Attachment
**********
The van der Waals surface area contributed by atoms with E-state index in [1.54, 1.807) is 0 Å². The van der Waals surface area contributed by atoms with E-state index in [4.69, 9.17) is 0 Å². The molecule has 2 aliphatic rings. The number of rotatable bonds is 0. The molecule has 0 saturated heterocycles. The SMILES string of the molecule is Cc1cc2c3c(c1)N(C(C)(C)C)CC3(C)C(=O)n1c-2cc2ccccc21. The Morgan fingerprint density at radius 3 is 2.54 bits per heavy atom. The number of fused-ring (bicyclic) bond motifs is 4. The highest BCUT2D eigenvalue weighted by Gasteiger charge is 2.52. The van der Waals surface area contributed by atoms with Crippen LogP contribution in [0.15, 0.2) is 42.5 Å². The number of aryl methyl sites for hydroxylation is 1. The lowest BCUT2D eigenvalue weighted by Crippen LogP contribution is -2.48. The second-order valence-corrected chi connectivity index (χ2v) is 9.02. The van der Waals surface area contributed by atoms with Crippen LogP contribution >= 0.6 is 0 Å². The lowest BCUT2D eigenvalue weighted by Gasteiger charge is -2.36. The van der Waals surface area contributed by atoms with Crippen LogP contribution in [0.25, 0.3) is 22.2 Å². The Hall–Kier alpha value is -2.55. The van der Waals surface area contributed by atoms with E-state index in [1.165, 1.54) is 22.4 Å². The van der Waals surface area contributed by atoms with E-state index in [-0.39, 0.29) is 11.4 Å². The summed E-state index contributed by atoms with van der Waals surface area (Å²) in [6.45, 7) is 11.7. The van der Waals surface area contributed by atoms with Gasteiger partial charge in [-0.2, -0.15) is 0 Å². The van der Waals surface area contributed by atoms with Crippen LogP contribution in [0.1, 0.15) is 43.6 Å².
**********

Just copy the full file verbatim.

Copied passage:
The van der Waals surface area contributed by atoms with E-state index in [1.54, 1.807) is 0 Å². The van der Waals surface area contributed by atoms with E-state index in [4.69, 9.17) is 0 Å². The molecule has 2 aliphatic rings. The number of rotatable bonds is 0. The molecule has 0 saturated heterocycles. The SMILES string of the molecule is Cc1cc2c3c(c1)N(C(C)(C)C)CC3(C)C(=O)n1c-2cc2ccccc21. The Morgan fingerprint density at radius 3 is 2.54 bits per heavy atom. The number of fused-ring (bicyclic) bond motifs is 4. The highest BCUT2D eigenvalue weighted by Gasteiger charge is 2.52. The van der Waals surface area contributed by atoms with Crippen LogP contribution in [0.15, 0.2) is 42.5 Å². The number of aryl methyl sites for hydroxylation is 1. The lowest BCUT2D eigenvalue weighted by Crippen LogP contribution is -2.48. The second-order valence-corrected chi connectivity index (χ2v) is 9.02. The van der Waals surface area contributed by atoms with Crippen LogP contribution >= 0.6 is 0 Å². The lowest BCUT2D eigenvalue weighted by Gasteiger charge is -2.36. The van der Waals surface area contributed by atoms with Crippen LogP contribution in [0.25, 0.3) is 22.2 Å². The Hall–Kier alpha value is -2.55. The van der Waals surface area contributed by atoms with E-state index in [1.165, 1.54) is 22.4 Å². The van der Waals surface area contributed by atoms with E-state index in [-0.39, 0.29) is 11.4 Å². The summed E-state index contributed by atoms with van der Waals surface area (Å²) in [6.45, 7) is 11.7. The van der Waals surface area contributed by atoms with Gasteiger partial charge in [-0.2, -0.15) is 0 Å². The van der Waals surface area contributed by atoms with Crippen LogP contribution in [0.1, 0.15) is 43.6 Å².